The Central Blue is pleased to welcome first-time contributor Kristi Adam as she considers the historical developments and military implications of biometrics for the #ADFRAS2040 series.
Using biometric technology in security is not a new concept. Something unique to an individual – a fingerprint or a retina – has been used for identification alongside access cards and passwords for some time. Historically, biometric security technology has predominantly focused on facilities and network access and been conducted with the consent of the individual being identified. More recently, there have been significant developments in non-cooperative identification of individuals using biometrics. Using this newer technology, it could be possible to identify an adversary utilising extensive database and targeting systems automatically. While there are significant and promising advancements occurring in biometrics, it is also an ethical minefield. Due to these ethical considerations, it is unlikely that the Australian Defence Force (ADF) will progress to a fully autonomous human-out-of-the-loop targeting system. However, the ADF must understand how other military forces could exploit these technologies in the future.
Fingerprints were the beginning of biometric identification, but continually advancing technology has enabled significant developments in voice, gait, and facial recognition. Progression has been assisted by common, commercial-access systems like those used for accessing smartphones. As a consequence, there has been a significant increase in accuracy for facial recognition over the past four years, with the failure rate reducing from 4 per cent down to 0.2 per cent in certain circumstances such as passport photo identification. The United States Special Operations Command (SOCOM) have capitalised on this improvement with a project named Advanced Tactical Facial Recognition at a Distance Technology. This project has enabled a portable face recognition device that can operate at up to one kilometre. With the addition of thermal imaging, it is further possible for facial recognition to occur while a person is wearing a face mask, though with decreased accuracy.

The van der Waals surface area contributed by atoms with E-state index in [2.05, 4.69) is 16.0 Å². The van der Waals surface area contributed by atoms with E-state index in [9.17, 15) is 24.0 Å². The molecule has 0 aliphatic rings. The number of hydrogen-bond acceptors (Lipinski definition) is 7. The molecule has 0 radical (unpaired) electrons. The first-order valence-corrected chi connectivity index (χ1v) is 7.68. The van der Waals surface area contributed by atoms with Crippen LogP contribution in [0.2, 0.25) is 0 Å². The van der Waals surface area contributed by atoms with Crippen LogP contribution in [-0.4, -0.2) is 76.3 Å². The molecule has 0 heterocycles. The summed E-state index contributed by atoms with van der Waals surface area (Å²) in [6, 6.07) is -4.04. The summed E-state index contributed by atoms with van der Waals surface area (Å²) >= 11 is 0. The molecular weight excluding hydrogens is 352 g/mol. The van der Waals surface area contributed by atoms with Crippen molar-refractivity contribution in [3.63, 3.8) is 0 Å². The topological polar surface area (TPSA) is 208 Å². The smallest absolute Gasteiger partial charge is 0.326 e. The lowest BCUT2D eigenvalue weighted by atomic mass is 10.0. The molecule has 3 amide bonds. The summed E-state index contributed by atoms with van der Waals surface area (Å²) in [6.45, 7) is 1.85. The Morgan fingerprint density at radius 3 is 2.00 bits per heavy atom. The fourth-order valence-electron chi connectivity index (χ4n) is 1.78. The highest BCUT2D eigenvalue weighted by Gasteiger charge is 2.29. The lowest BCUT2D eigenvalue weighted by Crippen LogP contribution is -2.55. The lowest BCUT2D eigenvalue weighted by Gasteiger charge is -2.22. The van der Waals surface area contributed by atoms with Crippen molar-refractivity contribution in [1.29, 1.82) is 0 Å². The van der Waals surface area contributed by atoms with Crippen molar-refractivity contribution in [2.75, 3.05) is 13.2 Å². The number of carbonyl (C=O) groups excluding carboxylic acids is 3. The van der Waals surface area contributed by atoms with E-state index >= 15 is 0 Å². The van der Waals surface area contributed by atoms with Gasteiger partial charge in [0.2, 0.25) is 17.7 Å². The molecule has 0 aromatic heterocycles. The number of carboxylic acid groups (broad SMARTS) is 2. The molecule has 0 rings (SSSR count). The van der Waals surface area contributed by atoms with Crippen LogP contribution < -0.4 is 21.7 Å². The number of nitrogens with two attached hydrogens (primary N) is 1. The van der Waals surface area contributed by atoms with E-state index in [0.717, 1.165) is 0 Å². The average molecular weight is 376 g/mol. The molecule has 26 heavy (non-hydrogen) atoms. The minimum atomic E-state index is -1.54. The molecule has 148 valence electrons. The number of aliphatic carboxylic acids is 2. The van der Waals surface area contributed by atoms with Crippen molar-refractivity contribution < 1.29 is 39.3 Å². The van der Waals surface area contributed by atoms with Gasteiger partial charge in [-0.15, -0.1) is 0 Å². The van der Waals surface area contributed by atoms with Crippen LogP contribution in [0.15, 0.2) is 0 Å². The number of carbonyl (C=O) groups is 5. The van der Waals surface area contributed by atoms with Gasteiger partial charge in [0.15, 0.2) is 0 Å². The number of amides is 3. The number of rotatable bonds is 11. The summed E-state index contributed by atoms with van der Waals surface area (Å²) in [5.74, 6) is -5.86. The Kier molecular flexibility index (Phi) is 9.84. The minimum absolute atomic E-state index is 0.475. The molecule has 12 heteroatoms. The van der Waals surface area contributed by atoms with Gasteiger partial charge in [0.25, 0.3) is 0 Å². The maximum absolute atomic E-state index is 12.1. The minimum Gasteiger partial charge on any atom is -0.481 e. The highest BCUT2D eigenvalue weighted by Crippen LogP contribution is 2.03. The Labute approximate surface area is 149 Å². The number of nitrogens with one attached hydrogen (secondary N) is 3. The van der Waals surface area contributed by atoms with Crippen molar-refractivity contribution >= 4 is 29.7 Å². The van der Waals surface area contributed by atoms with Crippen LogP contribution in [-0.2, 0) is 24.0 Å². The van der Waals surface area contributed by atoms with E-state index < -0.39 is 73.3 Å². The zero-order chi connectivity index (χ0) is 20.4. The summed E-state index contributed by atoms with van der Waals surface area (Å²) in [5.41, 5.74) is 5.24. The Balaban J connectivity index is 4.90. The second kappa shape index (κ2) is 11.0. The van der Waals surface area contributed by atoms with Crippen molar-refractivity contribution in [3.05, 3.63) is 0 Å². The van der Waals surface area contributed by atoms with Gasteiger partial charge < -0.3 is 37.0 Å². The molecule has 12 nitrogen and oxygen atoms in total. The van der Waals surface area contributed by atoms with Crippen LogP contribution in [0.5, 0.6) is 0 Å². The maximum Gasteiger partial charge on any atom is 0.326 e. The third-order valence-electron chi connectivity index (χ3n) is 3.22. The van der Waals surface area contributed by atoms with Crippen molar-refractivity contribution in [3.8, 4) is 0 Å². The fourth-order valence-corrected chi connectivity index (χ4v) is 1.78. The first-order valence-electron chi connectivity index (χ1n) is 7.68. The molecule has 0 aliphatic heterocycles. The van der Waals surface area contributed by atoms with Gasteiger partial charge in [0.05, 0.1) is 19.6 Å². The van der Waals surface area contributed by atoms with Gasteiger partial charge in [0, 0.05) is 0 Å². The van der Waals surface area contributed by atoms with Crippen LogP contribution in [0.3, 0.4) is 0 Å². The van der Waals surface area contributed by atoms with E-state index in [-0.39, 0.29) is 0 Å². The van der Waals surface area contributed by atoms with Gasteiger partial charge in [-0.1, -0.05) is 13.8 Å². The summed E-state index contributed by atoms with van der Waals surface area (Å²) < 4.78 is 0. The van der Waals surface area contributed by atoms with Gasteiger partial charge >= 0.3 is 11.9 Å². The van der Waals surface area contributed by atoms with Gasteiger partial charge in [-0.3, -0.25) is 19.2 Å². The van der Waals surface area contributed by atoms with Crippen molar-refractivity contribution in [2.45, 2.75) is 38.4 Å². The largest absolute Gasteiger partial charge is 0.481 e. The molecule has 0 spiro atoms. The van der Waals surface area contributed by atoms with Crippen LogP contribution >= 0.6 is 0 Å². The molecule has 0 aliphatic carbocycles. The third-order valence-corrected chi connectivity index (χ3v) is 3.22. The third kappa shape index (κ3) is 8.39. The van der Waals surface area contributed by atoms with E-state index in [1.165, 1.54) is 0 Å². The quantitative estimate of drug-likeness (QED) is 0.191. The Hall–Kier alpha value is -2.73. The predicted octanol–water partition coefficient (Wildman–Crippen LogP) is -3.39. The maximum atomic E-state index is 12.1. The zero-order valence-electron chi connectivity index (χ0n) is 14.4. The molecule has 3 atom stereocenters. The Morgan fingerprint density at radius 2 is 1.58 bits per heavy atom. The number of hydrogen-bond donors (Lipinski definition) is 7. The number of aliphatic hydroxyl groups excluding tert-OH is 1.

Biometric identification technology has moved beyond just facial recognition; one example is the use of lasers to measure a person's cardiac signature at a distance of up to 200 metres. The system, also known as ‘Jetson’, was developed in response to another request from US SOCOM. Using laser vibrometry, the device measures the vibrations on the garment fabric sitting against the chest. The technique can be used to add additional unique data to biometric databases as individuals' hearts differ in size, shape, and contraction patterns. The main advantage of this type of identification is that, unlike facial or gait recognition, a heartbeat cannot be altered or disguised. Unfortunately, the technology is currently limited by the thickness of the garment worn by the target as the laser is unable to penetrate heavy fabrics or body armour. Further, it requires 30 consecutive seconds of scanning to make an identification, which means that the target would need to be sitting or standing still.
In contemplating how the ADF could utilise advanced biometric technology to gain a winning advantage, there are several operational concepts to explore. Using a layered approach, friendly forces could simultaneously conduct face, voice, and gait recognition, along with cardiac signature measurements to improve identification accuracy significantly. This data could further feed databases to either enable a positive identification or make connections from the continued use in one area. For example, it could assist in locating an individual from an earlier scan even when the identity of that person had not yet been confirmed.